Um, Which is which is not is, predictive, is obviously, much more better, much much more. Um. Efficient. Um and it'll also help us um. With order replacement, of parts. Um so we could potentially, if we know that a part is going bad. Um rather than having that part in our inventory, and, and, sort of uh. Holding our you know free cash flow, in our inventory. You know we can free up that cash flow. Um, and order it on demand. Um, as an example. Other areas as i mentioned we're, really um. Advanced to mature and using ai and vision systems, particularly, for quality defects, an example would be like a paint chip in scratch. Um you know it used to take us thousands of images, to to train a vision system to look for a defect. And now, you know it's it's it's very few and and it can look for that defect. Um. Anywhere on the vehicle which is, which is um really made us more efficient. Um second we're you know as i mentioned also, we're using automation. Ai and our automation, to make them, to really use machine learning to um, to see if we can reduce our cycle time and improve our ftt. As well in certain applications. Uh we just recently, uh reviewed a use case um, in, it, for a. Um. Um for a transmission. Assembly, part. And it did. The data did show that it reduced the cycle time and and slightly improved um. First time through as well. We're also developing, natural language, for manufacturing. To use voice commands, to communicate with machines. And it's think of it as kind of like surrey for manufacturing. Which is really exciting for us um and finally we're, we're looking at. Deploying, ai to help us evaluate. Um. Uh quality defects, that that make a noise, like two connectors, going together so there's an acoustic. Acoustic. Uh or vibration, signature. That goes along with that um making that connection, and that noise and, and using ai to kind of learn, what's what's a good signature, and what's a bad signature. Um so those and and then obviously, um you know collaborative, robots, and collaborative, remote, uh team tools we're using for for training. Um on some of our new model launches as well. Wonderful, um we're getting a lot of good questions from the audience so clearly, people are really engaged in this conversation. Um and i'll start with one for julie. Um you mentioned that it's important to get the domain, experts, involved, early in the process, and the question is who are those domain experts can you go into a little more detail, about where that knowledge comes from. Yeah i think there's there's, multiple sources of the knowledge that are required, to. Um. To to. Develop and deploy the system, um, but but in particular, the domain, expertise. Of the, you know the person on the shop floor that's actually doing the job today. Um. Uh, and so you know many of these jobs i've learned through you know our own, uh, work, in the lab. Many of these jobs are learned, um, through kind of like years of apprenticeship, in some cases.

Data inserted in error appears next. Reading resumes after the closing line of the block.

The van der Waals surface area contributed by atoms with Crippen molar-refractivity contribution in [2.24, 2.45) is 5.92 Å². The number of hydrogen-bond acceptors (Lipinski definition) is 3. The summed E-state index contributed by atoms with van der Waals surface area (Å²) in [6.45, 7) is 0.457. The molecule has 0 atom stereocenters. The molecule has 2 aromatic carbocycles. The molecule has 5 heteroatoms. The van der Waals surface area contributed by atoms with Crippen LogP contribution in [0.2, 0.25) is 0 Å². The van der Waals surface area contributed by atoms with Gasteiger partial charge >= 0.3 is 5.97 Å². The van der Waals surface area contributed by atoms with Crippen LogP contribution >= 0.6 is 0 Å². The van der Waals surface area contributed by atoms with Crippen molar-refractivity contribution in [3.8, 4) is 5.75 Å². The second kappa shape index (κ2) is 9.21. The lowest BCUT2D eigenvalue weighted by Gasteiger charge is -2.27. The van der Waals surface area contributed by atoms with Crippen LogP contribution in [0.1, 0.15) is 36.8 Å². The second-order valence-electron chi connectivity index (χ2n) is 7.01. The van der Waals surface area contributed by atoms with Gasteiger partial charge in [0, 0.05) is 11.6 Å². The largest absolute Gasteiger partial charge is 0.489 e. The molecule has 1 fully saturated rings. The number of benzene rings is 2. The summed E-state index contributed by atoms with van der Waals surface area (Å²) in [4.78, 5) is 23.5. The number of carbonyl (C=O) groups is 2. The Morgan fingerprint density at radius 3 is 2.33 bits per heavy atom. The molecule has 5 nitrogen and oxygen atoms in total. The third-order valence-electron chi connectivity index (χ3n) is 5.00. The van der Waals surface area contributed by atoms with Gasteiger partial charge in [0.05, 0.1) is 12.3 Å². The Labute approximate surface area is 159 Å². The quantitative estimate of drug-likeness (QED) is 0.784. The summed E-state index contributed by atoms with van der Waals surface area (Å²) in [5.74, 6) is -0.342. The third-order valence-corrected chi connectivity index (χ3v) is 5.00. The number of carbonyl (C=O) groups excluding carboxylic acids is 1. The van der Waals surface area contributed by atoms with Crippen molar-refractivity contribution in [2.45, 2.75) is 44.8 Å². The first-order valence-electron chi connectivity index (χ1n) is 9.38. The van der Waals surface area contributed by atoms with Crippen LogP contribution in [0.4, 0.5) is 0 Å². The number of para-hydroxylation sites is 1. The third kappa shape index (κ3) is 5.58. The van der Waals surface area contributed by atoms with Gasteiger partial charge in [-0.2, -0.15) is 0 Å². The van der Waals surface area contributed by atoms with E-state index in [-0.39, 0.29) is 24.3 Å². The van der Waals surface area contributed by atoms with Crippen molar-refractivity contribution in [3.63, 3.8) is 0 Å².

Uh Jobs that you think you know might even be, relatively. Easy for a person and could easily be, translatable. To, a robot can, can be more challenging than at first look and so for example. Um, placing, uh stock, uh, to prepare it for sort of heating. Uh uh sort of parts that are all sort of different sizes but they need to be placed in such a way to go into the oven so that so the air flowing through it um. Uh heats them all. Uniformly. And you'd say well wouldn't it be great for a robot to pick and place the stock just into the bin and put it into the oven, but it's actually a trained skill. To be able to um. To kind of get that right that humans are quite good at and that can be challenging, to, to program, in some settings, um. And so, um so unders. You know. First through, uh being able to. Learn from observation, learn from demonstration. Uh but even be able to directly, elicit. From uh someone doing the task on the floor. Uh you know the key factors, that, that, go into, doing this job successfully. Uh and then uh, people doing, the work today also are the right ones to, help envision. The the different ways the tasks can be done, with the use of, a new technology, sort of that more open space of sort of alternate, ways, it can be done. Um that uh you know a robotics, engineer, or, you know a ph and ai phd, is not going to be well suited to to do uh on their own. Great. Um question for jerome. Um. What do you think will help researchers, become, more aware, of the social consequences. Of their work. Uh top three strategies. I think, uh i was just gonna give three so good that you asked for three. I think, the first one is. Training. I think much more ethical. And social, training. Is necessary. I don't mean abstract. Ethics, courses. I think those have been tried in mbas. And haven't always, been. Extremely, useful, but much more. Concrete. Understanding. Of what the social, implications. Of, different technologies. Are. Second. Government. Policy. I think. Government. Is. The trendsetter. Laws, are signals. Government, priorities, are signals. If the government, itself. Sort of gives, up, on the agenda, of creating, better technologies, for humans. It's natural, for researchers. To do so. But the third one is most important, also. And that is, autonomy, and independence, from the corporate. World. You know according to some estimates the mckinsey, report, says two out of three, dollars that goes into ai, comes from. The, big tech, in the u.s, and, a couple of handful, of chinese, big tech, companies. Those companies, are the ones. That, also, fund most ai labs. And they have their own. Agenda. Unsurprisingly. And their agenda, often is not, the one that we're talking about, most of these companies, are very lean they are built on, automating, work. Substituting. Algorithms, for humans. And. And don't, really, have. A organic, relationship, to manufacturing. Or new technologies, that are going to create new tasks, in, different sectors, of the economy. But if. Those companies, set the tune. In leading ai, labs. And moreover. Most students. Are getting into ai and computer science to go and study in these companies. How can we expect. The ai research, that comes out of that process. To do anything but replicate, and parrot those companies, priorities. But if you look at, all. Leading u.s universities. It's the opposite, right now including mit. So, this is a very very difficult, lesson. But i think it is one that we'll have to come to grips with.